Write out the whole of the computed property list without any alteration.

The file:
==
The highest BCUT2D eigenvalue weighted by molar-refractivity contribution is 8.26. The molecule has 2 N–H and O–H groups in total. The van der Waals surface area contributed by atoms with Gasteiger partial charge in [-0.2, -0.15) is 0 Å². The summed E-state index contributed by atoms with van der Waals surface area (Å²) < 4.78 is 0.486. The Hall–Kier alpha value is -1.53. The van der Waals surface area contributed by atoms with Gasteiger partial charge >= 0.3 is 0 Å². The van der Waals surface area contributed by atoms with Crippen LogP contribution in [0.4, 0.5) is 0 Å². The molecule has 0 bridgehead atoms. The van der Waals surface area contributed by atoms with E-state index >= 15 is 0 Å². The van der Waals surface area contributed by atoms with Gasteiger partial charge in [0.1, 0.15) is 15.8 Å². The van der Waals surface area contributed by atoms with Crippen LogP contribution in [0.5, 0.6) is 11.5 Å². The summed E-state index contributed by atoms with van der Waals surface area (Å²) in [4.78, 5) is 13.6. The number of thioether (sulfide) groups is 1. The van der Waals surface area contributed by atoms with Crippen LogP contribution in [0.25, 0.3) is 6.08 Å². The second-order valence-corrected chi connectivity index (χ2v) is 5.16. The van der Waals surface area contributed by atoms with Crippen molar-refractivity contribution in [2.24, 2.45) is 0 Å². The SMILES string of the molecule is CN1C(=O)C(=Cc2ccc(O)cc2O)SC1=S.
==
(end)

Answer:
The highest BCUT2D eigenvalue weighted by molar-refractivity contribution is 8.26. The molecule has 2 N–H and O–H groups in total. The van der Waals surface area contributed by atoms with Gasteiger partial charge in [-0.2, -0.15) is 0 Å². The summed E-state index contributed by atoms with van der Waals surface area (Å²) < 4.78 is 0.486. The Hall–Kier alpha value is -1.53. The van der Waals surface area contributed by atoms with Gasteiger partial charge >= 0.3 is 0 Å². The van der Waals surface area contributed by atoms with Crippen LogP contribution in [0.4, 0.5) is 0 Å². The molecule has 0 bridgehead atoms. The van der Waals surface area contributed by atoms with E-state index >= 15 is 0 Å². The van der Waals surface area contributed by atoms with Gasteiger partial charge in [0.1, 0.15) is 15.8 Å². The van der Waals surface area contributed by atoms with Crippen LogP contribution in [0.5, 0.6) is 11.5 Å². The summed E-state index contributed by atoms with van der Waals surface area (Å²) in [4.78, 5) is 13.6. The number of thioether (sulfide) groups is 1. The van der Waals surface area contributed by atoms with Crippen LogP contribution in [0.25, 0.3) is 6.08 Å². The second-order valence-corrected chi connectivity index (χ2v) is 5.16. The van der Waals surface area contributed by atoms with Crippen molar-refractivity contribution in [2.24, 2.45) is 0 Å². The SMILES string of the molecule is CN1C(=O)C(=Cc2ccc(O)cc2O)SC1=S.